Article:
Cape to consider Spreader pact
Cape Coral City Council will finally vote on the North Spreader Ecosystem Management Agreement on Monday, but one stakeholder spokesman said the vote will mean little because a majority vote among stakeholders has already been decided.
Phil Buchanan of Pine Island said 11 of the 20 participating groups and organizations have voted to replace the barrier.
Buchanan said the city “dug their heels in” during the NSEMA process, and wouldn’t agree to a reasonable timeline for any of the Net Ecosystem Benefit projects, or bringing sewers to the North Cape.
“It would have been 2050 before sewers would go into that area,” Buchanan said. “The year 2050 is an agreement not to do something.”
City Engineer Oliver Clarke, who worked on the NSEMA along with city Councilmember Pete Brandt, said the stakeholders originally got behind several NEB projects, but as the process went along the divide between the stakeholders only grew.
Clarke said sewers in that section of the Cape is not a reality right now, citing sparse development and the likelihood that the project couldn’t even have been bonded.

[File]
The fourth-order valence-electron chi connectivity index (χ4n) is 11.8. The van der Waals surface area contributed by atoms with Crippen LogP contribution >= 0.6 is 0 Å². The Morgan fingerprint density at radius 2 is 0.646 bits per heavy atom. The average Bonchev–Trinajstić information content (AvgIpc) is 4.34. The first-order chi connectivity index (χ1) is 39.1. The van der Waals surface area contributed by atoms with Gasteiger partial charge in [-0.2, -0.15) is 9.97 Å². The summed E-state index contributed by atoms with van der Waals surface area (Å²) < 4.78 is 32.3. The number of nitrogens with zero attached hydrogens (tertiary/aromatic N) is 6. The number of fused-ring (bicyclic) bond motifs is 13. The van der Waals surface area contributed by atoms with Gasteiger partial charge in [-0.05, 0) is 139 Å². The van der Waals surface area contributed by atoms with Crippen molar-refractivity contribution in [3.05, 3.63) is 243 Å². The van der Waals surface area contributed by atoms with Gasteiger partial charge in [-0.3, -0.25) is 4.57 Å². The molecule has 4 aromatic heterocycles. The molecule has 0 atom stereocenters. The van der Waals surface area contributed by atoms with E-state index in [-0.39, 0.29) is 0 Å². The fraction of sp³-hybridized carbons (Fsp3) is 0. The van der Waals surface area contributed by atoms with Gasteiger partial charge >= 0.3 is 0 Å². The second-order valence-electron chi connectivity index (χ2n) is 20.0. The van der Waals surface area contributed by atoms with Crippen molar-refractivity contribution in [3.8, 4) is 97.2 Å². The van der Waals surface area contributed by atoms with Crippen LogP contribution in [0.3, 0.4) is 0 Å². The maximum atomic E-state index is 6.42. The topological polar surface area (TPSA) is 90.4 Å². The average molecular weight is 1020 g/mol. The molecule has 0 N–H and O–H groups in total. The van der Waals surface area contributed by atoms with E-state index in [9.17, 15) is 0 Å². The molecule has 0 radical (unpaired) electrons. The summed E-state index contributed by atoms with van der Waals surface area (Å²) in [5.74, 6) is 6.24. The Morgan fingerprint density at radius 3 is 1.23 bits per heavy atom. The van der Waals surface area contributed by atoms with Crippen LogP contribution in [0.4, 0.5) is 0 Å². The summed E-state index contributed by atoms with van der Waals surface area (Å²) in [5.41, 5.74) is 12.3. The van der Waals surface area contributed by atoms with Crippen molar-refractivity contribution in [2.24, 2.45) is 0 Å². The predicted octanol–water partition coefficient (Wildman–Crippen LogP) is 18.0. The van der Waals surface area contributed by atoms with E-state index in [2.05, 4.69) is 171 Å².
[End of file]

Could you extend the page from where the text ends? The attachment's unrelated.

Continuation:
He said the stakeholders have a “nice packet of projects” that will work as an alternative to replacing the barrier already funded, adding that no evidence exists to prove the barrier will work.
“There have been no qualified scientific of engineering reports that indicate the barrier will accomplish much of anything,” Clarke said.
Brandt, city liaison on the project, said he hoped stakeholders would vote based on fact, not “emotion or political expedience.”
He hopes that city council will unanimously not support putting the barrier back in.
“I am adamantly in favor of going forward with this project, so is our staff, and so is the county’s staff,” Brandt said.
Lee County is set to vote on the agreement on Tuesday, and Charlotte County Commissioners are set to vote Sept. 21.
The entire agreement process has taken more than two years and, according to Buchanan, has gotten nowhere.
He said stakeholders are exactly where they were when the entire process began.
While not entirely satisfied, Buchanan said the result is better then nothing.
“It’s not the best possible end, but it’s not a real bad end, either,” he said. “It’s not the best solution, but reasonable under the time frame.”